The pill was, of course, celebrated as a huge breakthrough. “It was the first form of birth control separate from sex that women could completely control,” notes Elizabeth Kissling, a professor of women and gender studies at Eastern Washington University. It is impossible to overstate the freedom the pill represented for women, whose reproductive lives were otherwise largely under male control. But liberation came with a price. By the late 1960s patients across the U.S. were reporting the same symptoms documented during the Puerto Rican trial. Despite many reformulations over the ensuing decades, side effects remain a problem for many women on the pill; risks for breast cancer, blood clots and stroke may also be higher. In their quest to bring reproductive freedom to women, Sanger, Pincus and Rock appear to have ignored the implications of shutting down a woman’s natural cycle, Kissling explains. In other words, scientists figured out how to supplant periods long before they began trying to understand why they work the way they do.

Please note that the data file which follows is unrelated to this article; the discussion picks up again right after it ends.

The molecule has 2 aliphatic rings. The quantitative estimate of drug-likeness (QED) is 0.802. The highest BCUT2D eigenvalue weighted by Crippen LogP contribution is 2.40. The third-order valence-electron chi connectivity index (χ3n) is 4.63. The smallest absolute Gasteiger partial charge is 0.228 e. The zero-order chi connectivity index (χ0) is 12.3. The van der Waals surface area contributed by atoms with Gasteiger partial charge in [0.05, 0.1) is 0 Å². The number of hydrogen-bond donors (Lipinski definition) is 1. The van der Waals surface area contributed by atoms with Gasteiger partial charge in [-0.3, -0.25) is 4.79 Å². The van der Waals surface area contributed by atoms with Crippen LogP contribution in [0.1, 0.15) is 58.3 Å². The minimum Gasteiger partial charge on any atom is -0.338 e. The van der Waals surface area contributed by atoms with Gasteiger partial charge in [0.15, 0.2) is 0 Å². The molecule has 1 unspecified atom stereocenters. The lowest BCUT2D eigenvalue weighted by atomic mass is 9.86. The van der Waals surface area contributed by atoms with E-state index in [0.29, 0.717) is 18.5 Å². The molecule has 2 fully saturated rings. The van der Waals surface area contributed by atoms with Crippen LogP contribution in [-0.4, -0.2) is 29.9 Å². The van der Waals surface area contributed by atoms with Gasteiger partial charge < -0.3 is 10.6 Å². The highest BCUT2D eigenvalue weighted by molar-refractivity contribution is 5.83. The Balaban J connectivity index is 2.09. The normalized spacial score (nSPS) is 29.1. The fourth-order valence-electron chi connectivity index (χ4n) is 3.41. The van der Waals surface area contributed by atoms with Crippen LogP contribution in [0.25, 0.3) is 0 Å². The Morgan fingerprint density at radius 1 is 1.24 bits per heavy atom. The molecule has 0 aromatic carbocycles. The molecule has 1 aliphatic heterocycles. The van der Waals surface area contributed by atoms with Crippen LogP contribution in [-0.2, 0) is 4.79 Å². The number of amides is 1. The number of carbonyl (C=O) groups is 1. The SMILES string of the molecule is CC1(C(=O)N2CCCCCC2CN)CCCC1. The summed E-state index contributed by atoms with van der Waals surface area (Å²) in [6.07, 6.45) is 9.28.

It was not until the late 1980s that scientists really began to grapple with the larger question of why menstruation happens at all. As an undergraduate, evolutionary biologist Beverly I. Strassmann wrote a paper on how concealing ovulation could entice more paternal partners. (Because a woman’s fertile window is more or less invisible, it encourages what researchers call pair-bonding: human males invest in fewer sexual relationships and protect and care for the resulting offspring as a way to ensure their paternity.) Strassmann, now a professor of anthropology at the University of Michigan, wanted to explore human attitudes toward menstruation by collecting data in a community where women spend five nights of their period sleeping in huts that are separate from the rest of the tribe.

In 1986 Strassmann moved to Mali to conduct field research on the Dogon, an ethnic group of millet farmers that hew to their traditions. Dogon people who continue to practice their indigenous religion believe that a menstruating woman’s presence would desecrate the religious objects in the family compounds. Researchers had not previously considered that these religious beliefs were rooted in any kind of reproductive agenda. But, as Strassmann explains, she hypothesized that this was “a cultural pattern embedded in religion that did directly serve reproduction.” Although research on modern indigenous communities can offer only clues about how humans lived thousands of years ago, Strassmann hoped to show that long-standing cultural taboos around menstruation had developed to support our larger evolutionary goals.